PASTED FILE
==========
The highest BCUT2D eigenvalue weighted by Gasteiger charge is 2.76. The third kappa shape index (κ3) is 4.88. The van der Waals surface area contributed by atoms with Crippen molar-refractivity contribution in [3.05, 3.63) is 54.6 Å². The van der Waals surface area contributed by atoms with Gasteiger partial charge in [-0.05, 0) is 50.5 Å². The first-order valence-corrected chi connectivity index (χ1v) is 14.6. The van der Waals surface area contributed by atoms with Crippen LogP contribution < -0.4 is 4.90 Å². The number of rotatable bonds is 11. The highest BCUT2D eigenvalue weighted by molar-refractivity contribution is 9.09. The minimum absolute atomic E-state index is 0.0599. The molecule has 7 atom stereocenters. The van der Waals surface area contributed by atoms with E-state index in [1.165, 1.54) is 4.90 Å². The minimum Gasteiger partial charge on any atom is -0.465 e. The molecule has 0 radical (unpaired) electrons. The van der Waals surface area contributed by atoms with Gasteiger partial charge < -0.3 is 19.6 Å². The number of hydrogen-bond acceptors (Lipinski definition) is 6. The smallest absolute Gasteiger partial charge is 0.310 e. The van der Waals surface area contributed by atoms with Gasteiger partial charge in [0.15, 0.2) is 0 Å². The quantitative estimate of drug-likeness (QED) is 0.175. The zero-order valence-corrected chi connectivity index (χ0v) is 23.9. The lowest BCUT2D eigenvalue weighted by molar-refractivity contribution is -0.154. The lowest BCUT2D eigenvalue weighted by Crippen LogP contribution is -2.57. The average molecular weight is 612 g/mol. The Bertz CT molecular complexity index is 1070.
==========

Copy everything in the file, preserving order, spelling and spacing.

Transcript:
The highest BCUT2D eigenvalue weighted by Gasteiger charge is 2.76. The third kappa shape index (κ3) is 4.88. The van der Waals surface area contributed by atoms with Crippen molar-refractivity contribution in [3.05, 3.63) is 54.6 Å². The van der Waals surface area contributed by atoms with Gasteiger partial charge in [-0.05, 0) is 50.5 Å². The first-order valence-corrected chi connectivity index (χ1v) is 14.6. The van der Waals surface area contributed by atoms with Crippen LogP contribution < -0.4 is 4.90 Å². The number of rotatable bonds is 11. The highest BCUT2D eigenvalue weighted by molar-refractivity contribution is 9.09. The minimum absolute atomic E-state index is 0.0599. The molecule has 7 atom stereocenters. The van der Waals surface area contributed by atoms with E-state index in [1.165, 1.54) is 4.90 Å². The minimum Gasteiger partial charge on any atom is -0.465 e. The molecule has 0 radical (unpaired) electrons. The van der Waals surface area contributed by atoms with Gasteiger partial charge < -0.3 is 19.6 Å². The number of hydrogen-bond acceptors (Lipinski definition) is 6. The smallest absolute Gasteiger partial charge is 0.310 e. The van der Waals surface area contributed by atoms with Gasteiger partial charge in [0.15, 0.2) is 0 Å². The quantitative estimate of drug-likeness (QED) is 0.175. The zero-order valence-corrected chi connectivity index (χ0v) is 23.9. The lowest BCUT2D eigenvalue weighted by molar-refractivity contribution is -0.154. The lowest BCUT2D eigenvalue weighted by Crippen LogP contribution is -2.57. The average molecular weight is 612 g/mol. The Bertz CT molecular complexity index is 1070.